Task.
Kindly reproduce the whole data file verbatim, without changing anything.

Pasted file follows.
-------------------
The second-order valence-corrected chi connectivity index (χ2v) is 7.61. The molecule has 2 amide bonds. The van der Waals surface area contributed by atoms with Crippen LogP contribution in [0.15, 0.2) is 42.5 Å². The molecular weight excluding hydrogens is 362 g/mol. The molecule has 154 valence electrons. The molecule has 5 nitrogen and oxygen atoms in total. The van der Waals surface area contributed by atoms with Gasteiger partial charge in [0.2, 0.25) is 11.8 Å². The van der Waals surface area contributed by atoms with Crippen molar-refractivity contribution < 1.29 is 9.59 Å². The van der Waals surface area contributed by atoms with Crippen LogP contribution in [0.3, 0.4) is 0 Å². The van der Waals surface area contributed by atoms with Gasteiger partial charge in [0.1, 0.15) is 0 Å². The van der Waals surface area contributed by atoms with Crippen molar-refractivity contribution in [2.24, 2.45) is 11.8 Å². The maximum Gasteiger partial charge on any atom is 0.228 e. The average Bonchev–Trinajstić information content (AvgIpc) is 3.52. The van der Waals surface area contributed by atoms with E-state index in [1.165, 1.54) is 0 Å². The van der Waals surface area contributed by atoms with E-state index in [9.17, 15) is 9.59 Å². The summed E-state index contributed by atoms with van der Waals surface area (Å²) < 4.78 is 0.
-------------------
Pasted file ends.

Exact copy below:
The second-order valence-corrected chi connectivity index (χ2v) is 7.61. The molecule has 2 amide bonds. The van der Waals surface area contributed by atoms with Crippen LogP contribution in [0.15, 0.2) is 42.5 Å². The molecular weight excluding hydrogens is 362 g/mol. The molecule has 154 valence electrons. The molecule has 5 nitrogen and oxygen atoms in total. The van der Waals surface area contributed by atoms with Gasteiger partial charge in [0.2, 0.25) is 11.8 Å². The van der Waals surface area contributed by atoms with Crippen molar-refractivity contribution < 1.29 is 9.59 Å². The van der Waals surface area contributed by atoms with Crippen LogP contribution in [0.3, 0.4) is 0 Å². The van der Waals surface area contributed by atoms with Gasteiger partial charge in [0.1, 0.15) is 0 Å². The van der Waals surface area contributed by atoms with Crippen molar-refractivity contribution in [2.24, 2.45) is 11.8 Å². The maximum Gasteiger partial charge on any atom is 0.228 e. The average Bonchev–Trinajstić information content (AvgIpc) is 3.52. The van der Waals surface area contributed by atoms with E-state index in [1.165, 1.54) is 0 Å². The van der Waals surface area contributed by atoms with E-state index in [9.17, 15) is 9.59 Å². The summed E-state index contributed by atoms with van der Waals surface area (Å²) < 4.78 is 0.